Join This Threefold Protest and Change the World
A guest blog post from Dr. David Schroeder
Christianity as we know it — Orthodox, Roman Catholic, and Protestant — is a worn-out wineskin, desperately in need of a RE-reformation.
Or maybe a burial.
Many have argued that Luther’s Protestant Reformation did not go far enough. In fairness to Luther, he was not trying to start a new branch of Christianity; he was excommunicated from the Roman Catholic Church.
Many others, in fact, have taken Protestantism in new directions, from the Anabaptists of the 16th century to the Charismatics of the 20th century.
But the growth of Christendom, now about two billion worldwide, has flattened and is sagging in the West. Is there hope for turning things around and bringing it all back to Christ? Yes, there is—but it will take a full-on protest. Here’s why:
Evidence of a Sagging Church
- Orthodox, Roman Catholics, and Protestants continue their cold-war segmentation despite valiant attempts at ecumenicity.
- Depending on how one defines “denomination,” Protestants are fragmented into as many as 48,000 groups who all claim to be authentically Christian.
- Even so, denominationalism is on the decline, as independent megachurches, the emerging church, and house church movements proliferate.
- Christianity, and people who call themselves Christians in particular, are increasingly seen as odious haters (!) not only in the eyes of devotees of other religions but often in the eyes of the children and grandchildren of those Christians.
- Often multibillions of dollars are spent building and maintaining and upgrading church facilities rather than doing the work of the Church.
- The risen and glorified Lord of the Church, Jesus Christ, is virtually a stranger to many who bear His name as Christians.
So, should we just flame out — allow our lukewarmness to chill into the “frozen chosen,” quite content that we are Christians? Jesus Himself asked rhetorically, “. . . when the Son of Man comes, will he find faith on the earth?”
Or, might God be calling us to re-reform the Church? If so, how would that be done? What would—what should— characterize the Christ followers of the future?
A Call for a New Reformation for Christ
David Bryant, founder of Concerts of Prayer International and Proclaim Hope, on the 500th anniversary of Luther’s protest, released an epic work called Christ Is NOW!, a magnificent 600-page volume calling for a Christological reformation.” Bryant’s book, like Luther’s 95 Theses, “captures the heartbeat of a grassroots insurgency already underway — soon to flourish as a ‘Christ Awakening movement’ in which the whole Church becomes wholly alive to the whole Christ” (Preface, Christ Is NOW!).
So, what is a reformation? Presumably, it is more than a revival. Is Bryant calling for a fourth branch of historic Christianity? Should we give up on the existing Church(es)? That is rather tempting, but that’s all the Church needs — another major split! So the other option, it seems to me, is to seek a reformation of unity within all churches based on only one idea: Jesus Christ is (my) Lord.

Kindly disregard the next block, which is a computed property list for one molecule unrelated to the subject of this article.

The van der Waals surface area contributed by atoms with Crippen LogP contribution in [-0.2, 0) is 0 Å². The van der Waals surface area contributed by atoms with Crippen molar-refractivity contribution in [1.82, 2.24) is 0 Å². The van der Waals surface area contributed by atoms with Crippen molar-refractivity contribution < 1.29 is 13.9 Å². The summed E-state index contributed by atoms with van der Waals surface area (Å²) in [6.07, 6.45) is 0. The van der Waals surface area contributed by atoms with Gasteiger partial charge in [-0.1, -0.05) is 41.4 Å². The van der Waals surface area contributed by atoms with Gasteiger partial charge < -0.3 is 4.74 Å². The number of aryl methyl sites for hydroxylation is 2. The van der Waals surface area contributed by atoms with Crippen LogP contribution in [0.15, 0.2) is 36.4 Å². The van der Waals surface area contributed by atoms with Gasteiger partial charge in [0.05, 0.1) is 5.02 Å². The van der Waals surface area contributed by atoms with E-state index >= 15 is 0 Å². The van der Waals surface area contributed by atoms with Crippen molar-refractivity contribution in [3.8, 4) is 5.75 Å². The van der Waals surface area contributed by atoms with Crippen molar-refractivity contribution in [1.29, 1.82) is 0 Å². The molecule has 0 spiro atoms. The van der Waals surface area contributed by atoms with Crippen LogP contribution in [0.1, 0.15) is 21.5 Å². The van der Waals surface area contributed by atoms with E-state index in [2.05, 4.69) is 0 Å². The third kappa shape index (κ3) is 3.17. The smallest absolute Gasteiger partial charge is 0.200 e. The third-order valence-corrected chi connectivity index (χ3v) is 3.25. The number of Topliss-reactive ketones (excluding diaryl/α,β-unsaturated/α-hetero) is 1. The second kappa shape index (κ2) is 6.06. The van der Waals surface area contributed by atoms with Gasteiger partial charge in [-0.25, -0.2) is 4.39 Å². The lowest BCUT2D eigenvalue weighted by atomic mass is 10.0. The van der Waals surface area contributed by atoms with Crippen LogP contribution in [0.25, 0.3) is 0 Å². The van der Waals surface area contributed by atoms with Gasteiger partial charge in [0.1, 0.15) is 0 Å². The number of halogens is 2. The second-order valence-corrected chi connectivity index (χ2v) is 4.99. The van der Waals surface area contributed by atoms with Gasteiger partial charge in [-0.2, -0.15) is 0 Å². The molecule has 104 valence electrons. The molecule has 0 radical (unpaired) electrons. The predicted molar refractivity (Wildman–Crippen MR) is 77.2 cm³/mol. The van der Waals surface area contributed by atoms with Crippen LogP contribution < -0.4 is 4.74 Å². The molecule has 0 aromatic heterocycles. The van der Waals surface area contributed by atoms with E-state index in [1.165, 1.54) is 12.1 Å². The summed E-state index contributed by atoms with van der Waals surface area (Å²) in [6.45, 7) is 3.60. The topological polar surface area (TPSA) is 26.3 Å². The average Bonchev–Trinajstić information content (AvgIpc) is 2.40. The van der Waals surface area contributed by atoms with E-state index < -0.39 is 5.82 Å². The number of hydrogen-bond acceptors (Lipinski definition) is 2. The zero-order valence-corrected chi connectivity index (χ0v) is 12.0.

Bryant’s call for a Christological reformation is a call to individuals to “meet again for the first time” the Lord Jesus Christ in a sevenfold way (see the seven central chapters of Christ Is NOW!).
A Reformation That Must Be for the Whole Body of Christ
Is the living, exalted King Jesus partial to any of the thousands of groups that believe they are the purest, most authentic expression of the Church? Or does He even recognize the divisions we’ve created?
As the Bridegroom, Jesus is not a polygamist. He knows only one bride, and it’s doubtful that she is legally chartered, has buildings and a hierarchy of officers, or a mailing list and logo.
She is all over the world—in, but not always recognized in, those groups that call themselves churches.
Jesus’ bride consists of all those who are truly in love with Him, who commune intimately with Him daily, who obey His commandments, and who eagerly anticipate His return.
I’m Ready to Protest! How About You?
This new reformation is for me a protest—a threefold protest:
(1) I protest my shallowness, my lukewarmness, my infidelity, my estrangement, and my insensitivity to the glorious Lord who has loved me and given Himself for me.
(2) I protest my idolatrous commitment to the bride of Christ rather than to the Bridegroom, Christ Himself.
(3) And I protest my contentment in seeing God’s people similarly detached from the Lord and fragmented in their ecclesiastical schizophrenia.
Are you with me?
About the Author
Dr. David Schroeder is a graduate of Nyack College, New York Theological Seminary, and New York University. He has served churches in New York, New Jersey, and England and worked overseas with the Christian and Missionary Alliance, Trans World Radio, and International Teams. He continues preaching ministries in Latin America, Africa, Asia, and Europe. Formerly president of Philadelphia Theological Seminary, Nyack College, and Alliance Theological Seminary, Dr. Schroeder has served as president of Pillar College in New Jersey since 2007. He’s the author of ten books.